Navigation Links
Health care providers may be at greater risk of flu exposure
Date:1/31/2013

WINSTON-SALEM, N.C. Jan. 31, 2013 Some people with the flu emit more of the air-borne virus than others, suggesting that the current recommendations for infection control among health care providers may not be adequate, according to a new study from researchers at Wake Forest Baptist Medical Center.

The study is published in the Jan. 31 online edition of The Journal of Infectious Disease.

"Our study provides new evidence that infectiousness may vary between influenza patients and questions the current medical understanding of how influenza spreads," said Werner Bischoff, M.D., Ph.D., assistant professor of infectious diseases at Wake Forest Baptist and lead author of the study. "Based on our findings, doctors and nurses may need to wear a fitted respirator even for routine care of flu patients as opposed to just the non-fitted, surgical facemask currently recommended."

In the study, 94 patients at Wake Forest Baptist were screened for flu-like symptoms during the 2010-2011 flu season. Nasal swabs were collected from each patient, and air samples were obtained from within 1 foot, 3 feet and 6 feet of patients during routine care.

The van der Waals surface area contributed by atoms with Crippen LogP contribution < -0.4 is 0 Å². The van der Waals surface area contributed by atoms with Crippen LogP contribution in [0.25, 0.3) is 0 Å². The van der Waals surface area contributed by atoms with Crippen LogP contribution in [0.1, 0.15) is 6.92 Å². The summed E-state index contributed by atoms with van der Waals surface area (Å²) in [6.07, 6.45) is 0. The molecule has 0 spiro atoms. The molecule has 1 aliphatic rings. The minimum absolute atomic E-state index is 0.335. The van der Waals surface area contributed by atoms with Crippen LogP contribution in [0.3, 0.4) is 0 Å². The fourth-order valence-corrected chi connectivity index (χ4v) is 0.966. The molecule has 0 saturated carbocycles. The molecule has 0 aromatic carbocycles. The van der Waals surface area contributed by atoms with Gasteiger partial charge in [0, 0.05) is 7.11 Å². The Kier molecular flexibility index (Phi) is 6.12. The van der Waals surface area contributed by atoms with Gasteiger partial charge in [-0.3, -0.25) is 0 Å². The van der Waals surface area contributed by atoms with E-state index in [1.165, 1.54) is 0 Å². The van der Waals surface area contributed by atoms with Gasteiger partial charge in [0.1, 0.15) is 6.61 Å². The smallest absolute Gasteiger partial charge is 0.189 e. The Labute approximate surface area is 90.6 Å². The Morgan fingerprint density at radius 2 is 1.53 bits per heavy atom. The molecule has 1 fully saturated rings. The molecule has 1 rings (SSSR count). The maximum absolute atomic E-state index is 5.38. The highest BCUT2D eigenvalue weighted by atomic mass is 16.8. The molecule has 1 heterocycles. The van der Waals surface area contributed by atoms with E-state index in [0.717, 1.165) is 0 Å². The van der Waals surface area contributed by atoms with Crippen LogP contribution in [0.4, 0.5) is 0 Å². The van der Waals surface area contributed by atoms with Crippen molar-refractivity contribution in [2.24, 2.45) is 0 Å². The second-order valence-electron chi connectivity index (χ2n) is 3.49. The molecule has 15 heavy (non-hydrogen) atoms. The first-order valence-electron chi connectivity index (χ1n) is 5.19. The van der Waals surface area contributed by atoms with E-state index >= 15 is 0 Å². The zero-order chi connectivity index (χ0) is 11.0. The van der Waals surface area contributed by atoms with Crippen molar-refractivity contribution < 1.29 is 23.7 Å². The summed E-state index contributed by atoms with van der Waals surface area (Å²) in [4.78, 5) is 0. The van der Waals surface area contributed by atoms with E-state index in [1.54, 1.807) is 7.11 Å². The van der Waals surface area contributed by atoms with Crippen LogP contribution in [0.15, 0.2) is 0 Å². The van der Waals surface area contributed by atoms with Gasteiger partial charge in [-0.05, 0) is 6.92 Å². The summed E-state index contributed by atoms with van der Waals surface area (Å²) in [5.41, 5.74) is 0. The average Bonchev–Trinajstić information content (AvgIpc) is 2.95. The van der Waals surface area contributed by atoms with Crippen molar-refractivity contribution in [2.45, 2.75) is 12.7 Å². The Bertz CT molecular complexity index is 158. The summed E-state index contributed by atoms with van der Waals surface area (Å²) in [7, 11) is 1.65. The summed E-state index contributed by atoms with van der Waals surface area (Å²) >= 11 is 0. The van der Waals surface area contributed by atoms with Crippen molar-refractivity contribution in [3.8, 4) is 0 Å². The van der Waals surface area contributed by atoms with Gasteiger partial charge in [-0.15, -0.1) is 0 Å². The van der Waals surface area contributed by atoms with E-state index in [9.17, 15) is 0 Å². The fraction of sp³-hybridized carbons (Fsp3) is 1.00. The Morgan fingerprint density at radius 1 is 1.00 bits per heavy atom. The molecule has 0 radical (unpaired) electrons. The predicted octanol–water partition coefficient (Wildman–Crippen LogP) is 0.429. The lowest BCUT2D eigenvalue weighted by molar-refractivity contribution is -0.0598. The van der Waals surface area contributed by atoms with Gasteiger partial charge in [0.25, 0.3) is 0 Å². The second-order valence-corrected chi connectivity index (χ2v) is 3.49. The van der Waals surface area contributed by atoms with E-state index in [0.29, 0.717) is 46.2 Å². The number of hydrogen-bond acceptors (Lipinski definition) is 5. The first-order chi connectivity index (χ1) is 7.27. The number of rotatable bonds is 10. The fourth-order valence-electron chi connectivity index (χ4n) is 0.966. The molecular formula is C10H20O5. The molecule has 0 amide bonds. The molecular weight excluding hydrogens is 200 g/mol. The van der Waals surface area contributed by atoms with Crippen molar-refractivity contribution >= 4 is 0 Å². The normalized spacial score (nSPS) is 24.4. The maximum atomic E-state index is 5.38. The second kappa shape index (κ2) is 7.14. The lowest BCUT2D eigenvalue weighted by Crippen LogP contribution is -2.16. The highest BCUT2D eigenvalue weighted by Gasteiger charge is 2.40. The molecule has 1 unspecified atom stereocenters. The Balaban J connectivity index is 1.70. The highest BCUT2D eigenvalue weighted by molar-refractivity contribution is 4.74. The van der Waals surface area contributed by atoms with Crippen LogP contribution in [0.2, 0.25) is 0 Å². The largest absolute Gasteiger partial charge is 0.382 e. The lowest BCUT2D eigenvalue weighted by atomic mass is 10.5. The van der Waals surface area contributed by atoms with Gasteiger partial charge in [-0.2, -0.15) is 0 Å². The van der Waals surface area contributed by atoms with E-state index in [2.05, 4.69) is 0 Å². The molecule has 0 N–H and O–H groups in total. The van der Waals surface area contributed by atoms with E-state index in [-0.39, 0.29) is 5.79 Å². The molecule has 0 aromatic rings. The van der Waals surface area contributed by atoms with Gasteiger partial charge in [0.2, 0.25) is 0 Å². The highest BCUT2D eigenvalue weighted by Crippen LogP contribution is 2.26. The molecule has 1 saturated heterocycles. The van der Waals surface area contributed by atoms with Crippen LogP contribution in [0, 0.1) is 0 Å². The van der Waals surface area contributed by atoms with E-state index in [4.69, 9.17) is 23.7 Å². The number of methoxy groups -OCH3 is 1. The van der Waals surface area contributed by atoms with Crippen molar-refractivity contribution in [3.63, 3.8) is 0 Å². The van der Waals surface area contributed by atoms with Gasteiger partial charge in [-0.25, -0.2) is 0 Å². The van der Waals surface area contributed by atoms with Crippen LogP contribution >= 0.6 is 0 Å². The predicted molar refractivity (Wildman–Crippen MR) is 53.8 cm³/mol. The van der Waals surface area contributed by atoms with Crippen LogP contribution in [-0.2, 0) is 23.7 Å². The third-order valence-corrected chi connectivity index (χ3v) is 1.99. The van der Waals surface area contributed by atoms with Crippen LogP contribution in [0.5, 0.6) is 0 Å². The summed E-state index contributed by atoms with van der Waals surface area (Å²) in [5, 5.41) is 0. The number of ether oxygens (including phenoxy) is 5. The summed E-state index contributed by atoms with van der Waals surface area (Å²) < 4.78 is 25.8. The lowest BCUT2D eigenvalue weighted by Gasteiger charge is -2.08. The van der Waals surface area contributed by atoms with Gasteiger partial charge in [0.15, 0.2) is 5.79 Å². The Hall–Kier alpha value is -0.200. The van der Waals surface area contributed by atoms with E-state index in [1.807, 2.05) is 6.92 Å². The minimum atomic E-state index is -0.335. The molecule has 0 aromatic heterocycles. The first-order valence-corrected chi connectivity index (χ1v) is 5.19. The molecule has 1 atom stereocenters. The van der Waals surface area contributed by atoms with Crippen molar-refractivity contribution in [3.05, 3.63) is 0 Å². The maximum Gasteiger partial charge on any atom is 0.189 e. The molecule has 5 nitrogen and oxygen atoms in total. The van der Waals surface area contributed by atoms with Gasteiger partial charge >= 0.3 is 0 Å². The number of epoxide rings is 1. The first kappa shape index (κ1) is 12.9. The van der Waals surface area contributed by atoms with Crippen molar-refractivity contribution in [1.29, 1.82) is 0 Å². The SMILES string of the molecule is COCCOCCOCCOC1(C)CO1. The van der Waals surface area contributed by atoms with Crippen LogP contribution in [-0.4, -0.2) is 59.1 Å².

Of the 94 patients, 61 tested positive for the flu virus and 26 released influenza into the air. Five of the patients emitted up to 32 times more virus than the others.

"One out of five influenza-emitting individuals released elevated amounts of virus into the environment, pointing to a highly infectious subgroup," Bischoff said. "Additionally, the patients who emitted more virus also reported greater severity of illness."

Medical wisdom is that the flu virus spreads primarily by large particles traveling only 3 to 6 feet from an infected person. Current infection-control recommendations for health care providers have focused on preventing transmission by large particles and have required fitted respirators only during aerosol-generating procedures, such as bronchoscopy, intubation and cardiopulmonary resuscitation.